Details on Star Tribune bankruptcy
Shortly after the Star Tribune declared Ch. 11 bankruptcy last night, journalists in the Twin Cities started to dissect what this means for Minnesota's largest newspaper. Read the original note on the Star Tribune's Web sitehere
Check out the complete filinghere
. For full details on the last year of the paper, read the Pioneer Pressrecap
Graydon Royce, co-chairman of the newspaper's unit of the guild, said he learned of the filing when another Star Tribune employee called him about 8:15 p.m.
"The Newspaper Guild was given no heads up at all," Royce said. "We have to get a lawyer and financial expert to represent us in any proceedings that happen. Beyond that, we just don't know what's going to transpire."
Leaders of the Newspaper Guild, which represents nearly 300 newsroom journalists, said they are committed to the Star Tribune's survival as a vital source of news and as a Twin Cities civic institution.
"We take seriously the future of this newspaper and our continued role in covering the events that define Minnesota," said Graydon Royce, who is co‑chair of the Star Tribune unit of the Newspaper Guild. "Some of us have lived here for decades, we've raised our families here and we understand the significance of keeping alive an institution that has served the community for 142 years."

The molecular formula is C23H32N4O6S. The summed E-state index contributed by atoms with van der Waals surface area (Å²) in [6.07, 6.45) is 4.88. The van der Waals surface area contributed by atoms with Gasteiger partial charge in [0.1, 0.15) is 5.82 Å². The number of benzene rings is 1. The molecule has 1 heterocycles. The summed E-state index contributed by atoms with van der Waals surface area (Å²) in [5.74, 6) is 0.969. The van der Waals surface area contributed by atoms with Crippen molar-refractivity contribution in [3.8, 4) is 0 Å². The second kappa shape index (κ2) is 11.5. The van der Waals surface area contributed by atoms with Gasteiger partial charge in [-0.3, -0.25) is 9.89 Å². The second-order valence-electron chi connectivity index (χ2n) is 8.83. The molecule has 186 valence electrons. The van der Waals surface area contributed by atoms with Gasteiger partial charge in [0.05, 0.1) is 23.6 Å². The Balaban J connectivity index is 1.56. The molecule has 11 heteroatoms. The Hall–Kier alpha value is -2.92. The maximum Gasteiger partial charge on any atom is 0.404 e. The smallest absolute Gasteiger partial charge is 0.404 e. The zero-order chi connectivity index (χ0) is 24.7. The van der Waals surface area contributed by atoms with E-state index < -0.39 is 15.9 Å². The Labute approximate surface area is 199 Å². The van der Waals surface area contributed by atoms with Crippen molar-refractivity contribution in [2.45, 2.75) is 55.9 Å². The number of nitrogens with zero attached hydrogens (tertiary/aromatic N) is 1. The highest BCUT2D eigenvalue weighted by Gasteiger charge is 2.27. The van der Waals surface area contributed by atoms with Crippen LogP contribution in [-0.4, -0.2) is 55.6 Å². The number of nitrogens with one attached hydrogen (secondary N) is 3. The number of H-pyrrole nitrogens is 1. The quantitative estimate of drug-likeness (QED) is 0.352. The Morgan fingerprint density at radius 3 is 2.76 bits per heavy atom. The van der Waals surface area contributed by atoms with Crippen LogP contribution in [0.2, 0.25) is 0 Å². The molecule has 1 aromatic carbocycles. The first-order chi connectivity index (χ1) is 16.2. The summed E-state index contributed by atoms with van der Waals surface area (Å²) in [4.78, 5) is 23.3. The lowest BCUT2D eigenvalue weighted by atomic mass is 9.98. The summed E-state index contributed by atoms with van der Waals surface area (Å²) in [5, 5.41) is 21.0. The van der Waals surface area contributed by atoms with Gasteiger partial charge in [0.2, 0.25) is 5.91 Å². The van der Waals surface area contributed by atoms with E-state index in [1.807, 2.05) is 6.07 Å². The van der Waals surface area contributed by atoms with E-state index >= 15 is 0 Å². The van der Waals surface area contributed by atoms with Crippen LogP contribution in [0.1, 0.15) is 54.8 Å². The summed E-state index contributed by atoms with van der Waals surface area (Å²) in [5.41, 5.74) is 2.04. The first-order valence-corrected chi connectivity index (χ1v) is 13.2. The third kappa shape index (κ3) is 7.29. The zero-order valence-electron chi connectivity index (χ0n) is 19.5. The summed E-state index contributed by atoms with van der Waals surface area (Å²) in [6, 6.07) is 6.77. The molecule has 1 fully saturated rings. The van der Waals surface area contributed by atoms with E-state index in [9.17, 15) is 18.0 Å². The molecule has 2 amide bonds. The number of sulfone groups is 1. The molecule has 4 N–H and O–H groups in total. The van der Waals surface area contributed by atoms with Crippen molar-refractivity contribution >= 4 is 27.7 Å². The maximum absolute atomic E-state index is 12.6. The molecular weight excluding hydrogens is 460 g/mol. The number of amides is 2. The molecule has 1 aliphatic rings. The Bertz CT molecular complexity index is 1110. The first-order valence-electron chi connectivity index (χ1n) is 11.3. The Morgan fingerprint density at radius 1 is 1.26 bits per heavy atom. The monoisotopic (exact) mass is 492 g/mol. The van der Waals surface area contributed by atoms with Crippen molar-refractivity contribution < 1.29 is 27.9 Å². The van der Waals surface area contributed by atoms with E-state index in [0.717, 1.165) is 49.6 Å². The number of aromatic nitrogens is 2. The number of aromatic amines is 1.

Guild leaders said they recognize the critical moment all newspapers face in 2009. Since Avista purchased the newspaper in 2007, the union has lost about 100 jobs, or nearly 25 percent of the news staff. That includes 23 journalists who took buyouts this month.
The Guild represents reporters, editors, photographers, graphic artists, videographers, support, circulation and promotional staff.
"It's unfortunate that a New York‑based private equity company has put the Twin Cities largest source of news and information at risk," said Royce, a 29‑year veteran and one of the newspaper's fine arts writers.
Last summer, the union agreed to a three‑year contract that saved Avista $2.4 million through pay freezes, buyouts and contract changes. In addition, the Guild accepted a new health plan that represented significant savings for the company.
In recent negotiations, Guild bargainers offered to extend a 16‑month pay freeze for the entire three‑year contract and suggested unpaid furloughs and reduced pension contributions as ways of reducing the Star Tribune's operating costs.
The Star Tribune publishes Minnesota's largest newspaper and website. Cowles Media owned the business for 60 years before selling it to McClatchy in 1998 for $.1.4 billion. The Sacramento‑based chain in turn sold to Avista two years ago to raise cash.
Will you still get your paper? Yes. What's next? MinnPost has a FAQ section about the bankruptcy.
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